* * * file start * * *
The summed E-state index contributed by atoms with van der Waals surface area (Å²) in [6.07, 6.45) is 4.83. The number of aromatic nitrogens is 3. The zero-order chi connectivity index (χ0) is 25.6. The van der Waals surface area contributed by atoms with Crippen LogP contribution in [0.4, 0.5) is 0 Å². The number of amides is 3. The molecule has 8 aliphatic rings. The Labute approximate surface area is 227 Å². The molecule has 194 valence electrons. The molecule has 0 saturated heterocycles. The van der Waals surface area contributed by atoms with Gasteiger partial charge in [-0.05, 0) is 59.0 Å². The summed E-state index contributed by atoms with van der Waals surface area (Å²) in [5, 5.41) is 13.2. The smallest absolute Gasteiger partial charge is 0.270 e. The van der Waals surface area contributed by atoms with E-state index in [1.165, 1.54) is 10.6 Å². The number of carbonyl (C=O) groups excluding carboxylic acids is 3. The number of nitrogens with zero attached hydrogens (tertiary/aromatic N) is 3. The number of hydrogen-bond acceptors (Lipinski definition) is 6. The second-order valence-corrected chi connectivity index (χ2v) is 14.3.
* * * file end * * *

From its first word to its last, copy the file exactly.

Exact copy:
The summed E-state index contributed by atoms with van der Waals surface area (Å²) in [6.07, 6.45) is 4.83. The number of aromatic nitrogens is 3. The zero-order chi connectivity index (χ0) is 25.6. The van der Waals surface area contributed by atoms with Crippen LogP contribution in [0.4, 0.5) is 0 Å². The number of amides is 3. The molecule has 8 aliphatic rings. The Labute approximate surface area is 227 Å². The molecule has 194 valence electrons. The molecule has 0 saturated heterocycles. The van der Waals surface area contributed by atoms with Gasteiger partial charge in [-0.05, 0) is 59.0 Å². The summed E-state index contributed by atoms with van der Waals surface area (Å²) in [5, 5.41) is 13.2. The smallest absolute Gasteiger partial charge is 0.270 e. The van der Waals surface area contributed by atoms with E-state index in [1.165, 1.54) is 10.6 Å². The number of carbonyl (C=O) groups excluding carboxylic acids is 3. The number of nitrogens with zero attached hydrogens (tertiary/aromatic N) is 3. The number of hydrogen-bond acceptors (Lipinski definition) is 6. The second-order valence-corrected chi connectivity index (χ2v) is 14.3.